Show us your bitter,
Show us your contented face.


Who is this?
    Who comes in a white bonnet,
         a black shawl?
Who is this with a leather belt
    around his head?
Who is this?

You are the friend of somebody
      or nobody
You who walk the bridge
Script in hand
The curled paper rustling.


I dreamed the other night
I let my father go.
We had one last, one last hug,
head to arm.
I said itís alright, itís alright dad,
Youíve done your share and more:
Iíve my feet under me, the children, too.
Itís my turn.
Itís time to let me go.


Eeny Meany Mighty-Mo
Catch the Dealer
By the Toe:
Make him wink,
Make him blink
Eeny Meany Mighty
Trip to the left
Trip to the right
Fall into the furrow:
Blood, burrow,
Blood, burrow.


They are here
To come to take you
They are here
To come to take you

   No theyíre not
   No theyíre not

Iíve got a rope to the tree
              a rope to the tree
My father and me
My father and me.


          For whom the bells?
          For whom the chills?
          The basketball net turns ashen,
          twists to slant barely:
          the slow, gray wind.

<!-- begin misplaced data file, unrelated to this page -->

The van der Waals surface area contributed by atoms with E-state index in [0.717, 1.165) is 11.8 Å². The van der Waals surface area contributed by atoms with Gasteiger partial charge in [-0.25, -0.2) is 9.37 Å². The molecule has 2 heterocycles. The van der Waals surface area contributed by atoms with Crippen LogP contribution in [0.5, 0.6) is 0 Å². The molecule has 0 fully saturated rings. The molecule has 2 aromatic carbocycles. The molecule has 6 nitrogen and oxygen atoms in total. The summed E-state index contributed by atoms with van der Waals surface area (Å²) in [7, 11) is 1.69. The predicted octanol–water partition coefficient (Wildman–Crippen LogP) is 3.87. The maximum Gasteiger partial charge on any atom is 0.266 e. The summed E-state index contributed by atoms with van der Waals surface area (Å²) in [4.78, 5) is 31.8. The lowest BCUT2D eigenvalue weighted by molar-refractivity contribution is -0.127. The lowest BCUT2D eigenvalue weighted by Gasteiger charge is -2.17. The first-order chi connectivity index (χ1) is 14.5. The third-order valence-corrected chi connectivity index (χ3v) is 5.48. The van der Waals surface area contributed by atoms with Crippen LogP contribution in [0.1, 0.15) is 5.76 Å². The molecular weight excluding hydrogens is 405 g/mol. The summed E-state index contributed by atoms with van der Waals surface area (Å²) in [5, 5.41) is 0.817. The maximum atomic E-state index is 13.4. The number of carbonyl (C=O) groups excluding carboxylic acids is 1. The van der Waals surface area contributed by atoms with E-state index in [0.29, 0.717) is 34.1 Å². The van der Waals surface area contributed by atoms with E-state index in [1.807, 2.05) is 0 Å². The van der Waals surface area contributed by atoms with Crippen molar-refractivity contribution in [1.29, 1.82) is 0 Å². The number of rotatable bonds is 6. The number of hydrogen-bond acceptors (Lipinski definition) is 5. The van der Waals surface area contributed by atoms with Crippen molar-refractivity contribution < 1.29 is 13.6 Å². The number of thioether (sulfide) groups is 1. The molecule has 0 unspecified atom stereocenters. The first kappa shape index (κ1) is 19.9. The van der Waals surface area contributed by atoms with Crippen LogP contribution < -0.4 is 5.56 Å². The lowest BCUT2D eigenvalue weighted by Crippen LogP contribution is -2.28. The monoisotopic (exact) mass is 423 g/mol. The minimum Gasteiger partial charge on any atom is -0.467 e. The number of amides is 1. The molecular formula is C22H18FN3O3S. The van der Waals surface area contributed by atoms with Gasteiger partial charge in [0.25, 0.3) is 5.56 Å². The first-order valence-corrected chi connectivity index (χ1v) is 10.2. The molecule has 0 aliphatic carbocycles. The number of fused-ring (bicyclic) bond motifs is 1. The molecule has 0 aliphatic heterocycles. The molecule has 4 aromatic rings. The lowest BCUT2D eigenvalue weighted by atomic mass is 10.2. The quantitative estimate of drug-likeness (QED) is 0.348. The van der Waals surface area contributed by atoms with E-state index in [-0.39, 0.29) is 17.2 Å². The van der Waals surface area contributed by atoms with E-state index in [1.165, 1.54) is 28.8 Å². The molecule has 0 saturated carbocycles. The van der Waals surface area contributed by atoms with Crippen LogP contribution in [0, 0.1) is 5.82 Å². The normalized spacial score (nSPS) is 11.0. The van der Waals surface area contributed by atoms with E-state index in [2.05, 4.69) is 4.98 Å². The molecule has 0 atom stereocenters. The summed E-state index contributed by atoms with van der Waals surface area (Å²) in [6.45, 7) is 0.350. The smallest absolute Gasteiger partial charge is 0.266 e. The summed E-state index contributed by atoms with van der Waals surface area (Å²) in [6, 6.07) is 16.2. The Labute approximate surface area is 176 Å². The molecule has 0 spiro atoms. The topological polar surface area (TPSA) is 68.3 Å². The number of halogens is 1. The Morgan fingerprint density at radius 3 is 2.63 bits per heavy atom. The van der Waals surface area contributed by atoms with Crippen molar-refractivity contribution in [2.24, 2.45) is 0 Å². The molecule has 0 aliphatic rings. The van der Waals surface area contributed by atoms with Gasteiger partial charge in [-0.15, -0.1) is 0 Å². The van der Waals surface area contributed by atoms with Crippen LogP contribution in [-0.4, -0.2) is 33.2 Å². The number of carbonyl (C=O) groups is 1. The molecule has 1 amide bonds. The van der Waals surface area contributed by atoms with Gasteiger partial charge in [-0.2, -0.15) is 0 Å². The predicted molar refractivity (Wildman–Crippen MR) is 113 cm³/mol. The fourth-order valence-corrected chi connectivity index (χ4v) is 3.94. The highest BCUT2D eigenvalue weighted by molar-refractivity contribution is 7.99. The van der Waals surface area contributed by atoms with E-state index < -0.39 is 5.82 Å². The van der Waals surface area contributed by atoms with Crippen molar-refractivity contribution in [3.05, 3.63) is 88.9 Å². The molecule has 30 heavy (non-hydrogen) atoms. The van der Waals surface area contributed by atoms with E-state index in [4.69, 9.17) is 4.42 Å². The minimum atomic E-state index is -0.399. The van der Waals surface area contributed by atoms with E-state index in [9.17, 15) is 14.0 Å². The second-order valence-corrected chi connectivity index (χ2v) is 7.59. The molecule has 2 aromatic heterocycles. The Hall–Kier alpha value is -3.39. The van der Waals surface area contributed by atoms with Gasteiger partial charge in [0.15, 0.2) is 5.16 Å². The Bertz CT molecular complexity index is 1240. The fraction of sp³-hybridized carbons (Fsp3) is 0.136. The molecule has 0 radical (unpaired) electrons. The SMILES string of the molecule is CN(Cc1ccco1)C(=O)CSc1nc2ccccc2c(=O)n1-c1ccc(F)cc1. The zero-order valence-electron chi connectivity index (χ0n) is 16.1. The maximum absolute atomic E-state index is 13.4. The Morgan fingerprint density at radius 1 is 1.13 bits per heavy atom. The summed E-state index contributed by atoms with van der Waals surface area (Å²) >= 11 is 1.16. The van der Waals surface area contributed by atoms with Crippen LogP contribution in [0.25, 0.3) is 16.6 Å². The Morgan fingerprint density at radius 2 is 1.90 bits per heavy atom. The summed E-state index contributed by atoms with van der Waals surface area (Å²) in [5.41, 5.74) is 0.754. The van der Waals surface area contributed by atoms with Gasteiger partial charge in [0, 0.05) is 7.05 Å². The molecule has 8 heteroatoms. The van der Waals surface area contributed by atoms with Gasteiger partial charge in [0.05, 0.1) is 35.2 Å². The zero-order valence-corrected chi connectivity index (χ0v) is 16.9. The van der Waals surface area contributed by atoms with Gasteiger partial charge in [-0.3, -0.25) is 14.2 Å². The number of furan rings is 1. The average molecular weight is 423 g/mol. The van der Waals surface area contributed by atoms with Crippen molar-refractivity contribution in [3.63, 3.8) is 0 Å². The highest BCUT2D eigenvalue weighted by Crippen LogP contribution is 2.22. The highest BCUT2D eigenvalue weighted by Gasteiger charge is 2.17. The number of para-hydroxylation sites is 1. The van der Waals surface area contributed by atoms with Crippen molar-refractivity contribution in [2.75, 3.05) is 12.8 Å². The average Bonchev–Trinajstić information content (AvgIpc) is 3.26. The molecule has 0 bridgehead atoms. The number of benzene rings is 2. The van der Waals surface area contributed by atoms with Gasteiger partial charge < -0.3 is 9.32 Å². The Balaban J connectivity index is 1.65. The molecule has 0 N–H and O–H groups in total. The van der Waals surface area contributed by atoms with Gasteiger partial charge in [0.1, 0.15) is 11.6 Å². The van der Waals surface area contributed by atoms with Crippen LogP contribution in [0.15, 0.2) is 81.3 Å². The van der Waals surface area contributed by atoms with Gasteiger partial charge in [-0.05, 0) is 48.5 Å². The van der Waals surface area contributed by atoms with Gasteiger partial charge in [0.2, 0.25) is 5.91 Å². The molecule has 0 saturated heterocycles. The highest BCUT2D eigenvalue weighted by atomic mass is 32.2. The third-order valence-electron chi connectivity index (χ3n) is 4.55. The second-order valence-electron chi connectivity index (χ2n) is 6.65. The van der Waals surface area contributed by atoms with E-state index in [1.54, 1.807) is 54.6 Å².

The more things die
          the more they remain the same:
          Someone said that.
          What do we do
          In a period of multiple griefs:
          Someone asked that.

          On the desert floor
          where the lake turns white
          a grain of salt will split a rock,
          a stone, then two or three,
          and then a whole field.
          Each stone divided by
          multiple cracks:
          each division a slender
          or thick petal:
          jade, gray and pink
          stone flowers


          Grief in the heart
          goes thick or thin.
          In the middle of a small,
          black, adjacent valley,
          A field of fresh, half white,
          cracked mud over which
          small, black lava stones
          proliferate, spiral and swirl,
          an undecipherable calligraphy:
          A story to tell.
          A story to forget.
          Over the next hill
          in a small, fresh crater,
          the inflamed-red rocks,
          charred black on one side,
          break into pieces
            on the touch or throw.